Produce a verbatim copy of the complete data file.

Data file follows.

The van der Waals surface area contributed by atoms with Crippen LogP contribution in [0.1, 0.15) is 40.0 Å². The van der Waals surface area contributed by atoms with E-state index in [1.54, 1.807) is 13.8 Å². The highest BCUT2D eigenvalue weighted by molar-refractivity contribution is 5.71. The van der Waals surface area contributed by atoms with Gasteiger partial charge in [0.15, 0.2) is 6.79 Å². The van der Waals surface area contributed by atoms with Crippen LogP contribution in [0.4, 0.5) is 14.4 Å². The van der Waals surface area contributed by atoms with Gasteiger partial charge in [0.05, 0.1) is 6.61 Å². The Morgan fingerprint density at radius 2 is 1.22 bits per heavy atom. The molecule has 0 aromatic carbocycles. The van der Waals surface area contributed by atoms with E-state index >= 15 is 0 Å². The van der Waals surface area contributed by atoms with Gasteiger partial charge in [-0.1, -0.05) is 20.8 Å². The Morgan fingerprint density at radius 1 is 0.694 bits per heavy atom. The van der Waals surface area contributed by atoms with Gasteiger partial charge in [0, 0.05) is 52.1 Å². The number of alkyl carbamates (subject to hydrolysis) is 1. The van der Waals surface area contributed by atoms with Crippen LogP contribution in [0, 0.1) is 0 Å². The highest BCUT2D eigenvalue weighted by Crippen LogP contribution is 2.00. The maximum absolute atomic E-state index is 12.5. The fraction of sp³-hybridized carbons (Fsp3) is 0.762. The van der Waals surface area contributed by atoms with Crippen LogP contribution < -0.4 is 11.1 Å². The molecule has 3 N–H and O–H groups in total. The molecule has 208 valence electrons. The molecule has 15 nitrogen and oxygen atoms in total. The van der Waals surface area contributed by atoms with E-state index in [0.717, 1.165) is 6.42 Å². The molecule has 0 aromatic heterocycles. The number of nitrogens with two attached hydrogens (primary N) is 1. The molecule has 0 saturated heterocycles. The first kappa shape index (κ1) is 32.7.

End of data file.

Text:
The van der Waals surface area contributed by atoms with Crippen LogP contribution in [0.1, 0.15) is 40.0 Å². The van der Waals surface area contributed by atoms with E-state index in [1.54, 1.807) is 13.8 Å². The highest BCUT2D eigenvalue weighted by molar-refractivity contribution is 5.71. The van der Waals surface area contributed by atoms with Gasteiger partial charge in [0.15, 0.2) is 6.79 Å². The van der Waals surface area contributed by atoms with Crippen LogP contribution in [0.4, 0.5) is 14.4 Å². The van der Waals surface area contributed by atoms with Gasteiger partial charge in [0.05, 0.1) is 6.61 Å². The Morgan fingerprint density at radius 2 is 1.22 bits per heavy atom. The molecule has 0 aromatic carbocycles. The van der Waals surface area contributed by atoms with E-state index >= 15 is 0 Å². The van der Waals surface area contributed by atoms with Gasteiger partial charge in [-0.1, -0.05) is 20.8 Å². The Morgan fingerprint density at radius 1 is 0.694 bits per heavy atom. The van der Waals surface area contributed by atoms with Gasteiger partial charge in [0, 0.05) is 52.1 Å². The number of alkyl carbamates (subject to hydrolysis) is 1. The van der Waals surface area contributed by atoms with Crippen LogP contribution in [0, 0.1) is 0 Å². The highest BCUT2D eigenvalue weighted by Crippen LogP contribution is 2.00. The maximum absolute atomic E-state index is 12.5. The fraction of sp³-hybridized carbons (Fsp3) is 0.762. The van der Waals surface area contributed by atoms with Crippen LogP contribution < -0.4 is 11.1 Å². The molecule has 3 N–H and O–H groups in total. The molecule has 208 valence electrons. The molecule has 15 nitrogen and oxygen atoms in total. The van der Waals surface area contributed by atoms with E-state index in [0.717, 1.165) is 6.42 Å². The molecule has 0 aromatic heterocycles. The number of nitrogens with two attached hydrogens (primary N) is 1. The molecule has 0 saturated heterocycles. The first kappa shape index (κ1) is 32.7.